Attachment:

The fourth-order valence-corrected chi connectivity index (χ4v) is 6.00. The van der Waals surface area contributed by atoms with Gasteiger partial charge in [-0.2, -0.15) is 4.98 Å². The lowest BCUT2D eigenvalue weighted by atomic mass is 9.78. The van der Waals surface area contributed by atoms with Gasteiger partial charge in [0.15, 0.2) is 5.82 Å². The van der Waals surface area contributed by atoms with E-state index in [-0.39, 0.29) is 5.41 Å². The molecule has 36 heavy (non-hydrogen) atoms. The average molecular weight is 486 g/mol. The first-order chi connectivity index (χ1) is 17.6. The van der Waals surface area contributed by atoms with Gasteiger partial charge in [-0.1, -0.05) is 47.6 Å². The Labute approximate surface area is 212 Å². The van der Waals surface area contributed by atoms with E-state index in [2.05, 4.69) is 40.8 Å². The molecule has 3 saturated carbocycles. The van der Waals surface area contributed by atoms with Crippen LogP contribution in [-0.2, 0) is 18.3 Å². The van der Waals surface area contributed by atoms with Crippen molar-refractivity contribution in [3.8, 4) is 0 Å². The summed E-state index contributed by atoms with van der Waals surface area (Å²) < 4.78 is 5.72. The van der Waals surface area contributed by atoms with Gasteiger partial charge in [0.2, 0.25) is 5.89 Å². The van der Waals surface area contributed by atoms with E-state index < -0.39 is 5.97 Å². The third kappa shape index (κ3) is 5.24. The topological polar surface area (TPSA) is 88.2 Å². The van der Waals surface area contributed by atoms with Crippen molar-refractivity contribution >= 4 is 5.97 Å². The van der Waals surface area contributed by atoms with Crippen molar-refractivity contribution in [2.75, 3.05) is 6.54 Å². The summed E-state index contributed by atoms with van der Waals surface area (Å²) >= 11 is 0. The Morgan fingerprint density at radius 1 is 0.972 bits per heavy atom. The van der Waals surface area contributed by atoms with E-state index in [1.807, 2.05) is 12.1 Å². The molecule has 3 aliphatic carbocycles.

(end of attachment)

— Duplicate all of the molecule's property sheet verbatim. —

The fourth-order valence-corrected chi connectivity index (χ4v) is 6.00. The van der Waals surface area contributed by atoms with Gasteiger partial charge in [-0.2, -0.15) is 4.98 Å². The lowest BCUT2D eigenvalue weighted by atomic mass is 9.78. The van der Waals surface area contributed by atoms with Gasteiger partial charge in [0.15, 0.2) is 5.82 Å². The van der Waals surface area contributed by atoms with E-state index in [-0.39, 0.29) is 5.41 Å². The molecule has 36 heavy (non-hydrogen) atoms. The average molecular weight is 486 g/mol. The first-order chi connectivity index (χ1) is 17.6. The van der Waals surface area contributed by atoms with Gasteiger partial charge in [-0.1, -0.05) is 47.6 Å². The Labute approximate surface area is 212 Å². The van der Waals surface area contributed by atoms with E-state index in [2.05, 4.69) is 40.8 Å². The molecule has 3 saturated carbocycles. The van der Waals surface area contributed by atoms with Crippen LogP contribution in [-0.2, 0) is 18.3 Å². The van der Waals surface area contributed by atoms with Crippen molar-refractivity contribution in [3.8, 4) is 0 Å². The summed E-state index contributed by atoms with van der Waals surface area (Å²) < 4.78 is 5.72. The van der Waals surface area contributed by atoms with Gasteiger partial charge in [0.2, 0.25) is 5.89 Å². The van der Waals surface area contributed by atoms with E-state index < -0.39 is 5.97 Å². The third kappa shape index (κ3) is 5.24. The topological polar surface area (TPSA) is 88.2 Å². The van der Waals surface area contributed by atoms with Crippen molar-refractivity contribution >= 4 is 5.97 Å². The van der Waals surface area contributed by atoms with Crippen molar-refractivity contribution in [2.75, 3.05) is 6.54 Å². The summed E-state index contributed by atoms with van der Waals surface area (Å²) >= 11 is 0. The Morgan fingerprint density at radius 1 is 0.972 bits per heavy atom. The van der Waals surface area contributed by atoms with E-state index in [1.807, 2.05) is 12.1 Å². The molecule has 3 aliphatic carbocycles.